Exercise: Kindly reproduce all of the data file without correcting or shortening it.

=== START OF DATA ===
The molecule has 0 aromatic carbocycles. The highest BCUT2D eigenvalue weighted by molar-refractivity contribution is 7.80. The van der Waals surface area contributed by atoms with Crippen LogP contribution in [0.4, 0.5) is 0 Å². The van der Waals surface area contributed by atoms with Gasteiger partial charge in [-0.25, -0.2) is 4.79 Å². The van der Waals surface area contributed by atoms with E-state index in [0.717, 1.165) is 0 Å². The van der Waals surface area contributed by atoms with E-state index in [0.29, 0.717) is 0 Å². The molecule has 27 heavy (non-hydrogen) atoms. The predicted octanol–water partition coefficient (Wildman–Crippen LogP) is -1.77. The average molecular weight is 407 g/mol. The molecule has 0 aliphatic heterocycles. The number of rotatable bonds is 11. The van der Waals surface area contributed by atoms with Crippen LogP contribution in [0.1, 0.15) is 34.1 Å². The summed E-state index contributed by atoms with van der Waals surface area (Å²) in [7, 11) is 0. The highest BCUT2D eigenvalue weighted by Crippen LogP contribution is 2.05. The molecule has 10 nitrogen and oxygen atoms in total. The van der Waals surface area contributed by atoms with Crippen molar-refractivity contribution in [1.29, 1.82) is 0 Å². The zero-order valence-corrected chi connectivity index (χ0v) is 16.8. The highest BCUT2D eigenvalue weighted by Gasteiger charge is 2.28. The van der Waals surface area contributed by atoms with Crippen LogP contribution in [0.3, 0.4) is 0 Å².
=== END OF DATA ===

The molecule has 0 aromatic carbocycles. The highest BCUT2D eigenvalue weighted by molar-refractivity contribution is 7.80. The van der Waals surface area contributed by atoms with Crippen LogP contribution in [0.4, 0.5) is 0 Å². The van der Waals surface area contributed by atoms with Gasteiger partial charge in [-0.25, -0.2) is 4.79 Å². The van der Waals surface area contributed by atoms with E-state index in [0.717, 1.165) is 0 Å². The van der Waals surface area contributed by atoms with E-state index in [0.29, 0.717) is 0 Å². The molecule has 27 heavy (non-hydrogen) atoms. The predicted octanol–water partition coefficient (Wildman–Crippen LogP) is -1.77. The average molecular weight is 407 g/mol. The molecule has 0 aliphatic heterocycles. The number of rotatable bonds is 11. The van der Waals surface area contributed by atoms with Crippen LogP contribution in [0.1, 0.15) is 34.1 Å². The summed E-state index contributed by atoms with van der Waals surface area (Å²) in [7, 11) is 0. The highest BCUT2D eigenvalue weighted by Crippen LogP contribution is 2.05. The molecule has 10 nitrogen and oxygen atoms in total. The van der Waals surface area contributed by atoms with Crippen molar-refractivity contribution in [1.29, 1.82) is 0 Å². The zero-order valence-corrected chi connectivity index (χ0v) is 16.8. The highest BCUT2D eigenvalue weighted by Gasteiger charge is 2.28. The van der Waals surface area contributed by atoms with Crippen LogP contribution in [0.3, 0.4) is 0 Å².